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Posts tagged ‘diary-goats’

It is Always Three O’Clock in the Morning

Yesterday, it was easier to get up in the {very} early morning. The excitement of the day (Willow’s labor) was still pumping through me and I was eager to check on the new babies. This morning, not so much. But I’m up and the challenge now might be going back to sleep so I’m not completely exhausted all day. Setting in front of the bright computer screen probably doesn’t help, but there it is.

When I went out to the barn the little ones had started to stir and everyone was eager to get their bellies full. The littlest one – the little black buckling – suckles indiscriminately and wildly at any of the nanny’s teats that are offered to him. I think he’s got some catching up to do. Two of the others were just as eager, although preferred the comfort of their own mother, and two appeared to be annoyed that I awoke them from their slumber.

For me, it’s back to bed for a couple hours, then onto the hamster wheel. Good night morning.

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Eggs, Eggs Everywhere {And Other Summer Happenings}

What a whirlwind this summer has been. I can’t believe that it’s September. The air is starting to cool and the leaves are leisurely turning an impressive palette of crimson, gold and burnt orange. This is always a favorite time of year for me, but I can’t help but feel a little melancholy thinking that Old Man Winter will awaken soon and slap me in the face with what The Farmer’s Almanac is predicting to be another cold, brutal winter.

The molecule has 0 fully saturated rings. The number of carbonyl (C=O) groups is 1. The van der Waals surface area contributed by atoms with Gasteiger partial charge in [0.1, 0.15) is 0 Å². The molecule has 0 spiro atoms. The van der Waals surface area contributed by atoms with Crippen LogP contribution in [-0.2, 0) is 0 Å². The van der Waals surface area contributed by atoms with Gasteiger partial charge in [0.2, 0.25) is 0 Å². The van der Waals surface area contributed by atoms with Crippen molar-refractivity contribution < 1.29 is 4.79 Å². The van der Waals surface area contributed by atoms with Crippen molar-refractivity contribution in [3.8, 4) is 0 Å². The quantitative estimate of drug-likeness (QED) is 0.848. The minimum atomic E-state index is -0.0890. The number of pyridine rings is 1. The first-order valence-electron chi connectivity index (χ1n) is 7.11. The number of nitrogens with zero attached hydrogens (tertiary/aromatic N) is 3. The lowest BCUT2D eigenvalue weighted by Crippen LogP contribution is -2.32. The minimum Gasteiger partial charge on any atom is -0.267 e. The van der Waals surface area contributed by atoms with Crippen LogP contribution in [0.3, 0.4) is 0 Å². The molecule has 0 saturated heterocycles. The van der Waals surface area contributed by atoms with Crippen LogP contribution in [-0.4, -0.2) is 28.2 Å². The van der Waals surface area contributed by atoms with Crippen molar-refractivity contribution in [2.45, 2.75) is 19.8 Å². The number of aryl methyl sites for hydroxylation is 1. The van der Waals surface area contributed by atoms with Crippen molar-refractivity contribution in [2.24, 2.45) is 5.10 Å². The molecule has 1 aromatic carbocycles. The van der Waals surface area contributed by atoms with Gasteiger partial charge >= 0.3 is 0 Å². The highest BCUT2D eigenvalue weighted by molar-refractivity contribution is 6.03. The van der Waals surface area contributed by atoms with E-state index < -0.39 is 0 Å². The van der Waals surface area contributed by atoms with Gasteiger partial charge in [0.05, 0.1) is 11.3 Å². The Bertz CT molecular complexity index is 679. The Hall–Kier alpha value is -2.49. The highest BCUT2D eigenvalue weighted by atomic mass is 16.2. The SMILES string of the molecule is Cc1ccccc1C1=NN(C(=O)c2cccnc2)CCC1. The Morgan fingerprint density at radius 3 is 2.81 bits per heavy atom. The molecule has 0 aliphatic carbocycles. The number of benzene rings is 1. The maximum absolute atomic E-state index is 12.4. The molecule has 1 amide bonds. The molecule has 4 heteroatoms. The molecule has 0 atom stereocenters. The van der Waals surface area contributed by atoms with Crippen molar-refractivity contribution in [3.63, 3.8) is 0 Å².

Most of my “to-do list” remains uncrossed as free time eludes me between full-time work and tending to the littles. Even so, I wanted to do quick update about what’s been happened this summer.

My garden boxes have actually produced some vegetables this year. From the start, I intended them to be a learning experience, so I was happy with anything they produced. We are still getting some peppers and tomatoes and harvested quite a few squash and cucumbers before powdery mold killed those boxes off. The tomatoe plants are falling over with fruit but none of it seems to want to ripen; I’m thinking that this has something to do with it being so shady. At this point, the large garden is still producing more than enough for all our households, so I’ve left the boxes to the goats and chickens. Next gardening season I think I will move the boxes to the larger garden plot since they are just to shaded at my house and with the animals roaming freely around the property I would need to invest in some fencing to protect it, which probably just isn’t worth it.

The goats are doing well. Our plan to fence in our entire three-acre plot is still on the fence (ha, ha, right?). Once our budget permits we will tackle this improvement, which will most likely be in the spring. Until then, they are living in the temporary enclosure, which they don’t seem to mind. Although it’s heavily wooden and doesn’t have pasture, the goats are allowed to free range most days and enjoy the fresh grasses and brush on our neighbor’s property, who has graciously granted us access to his field. All five of this season’s kids are growing, most coming in at 65+ pounds. We have decided to keep the doelings (Gwen, Ginger and Walnut) and have the two bucklings listed for sale as room necessitates that they find a new home.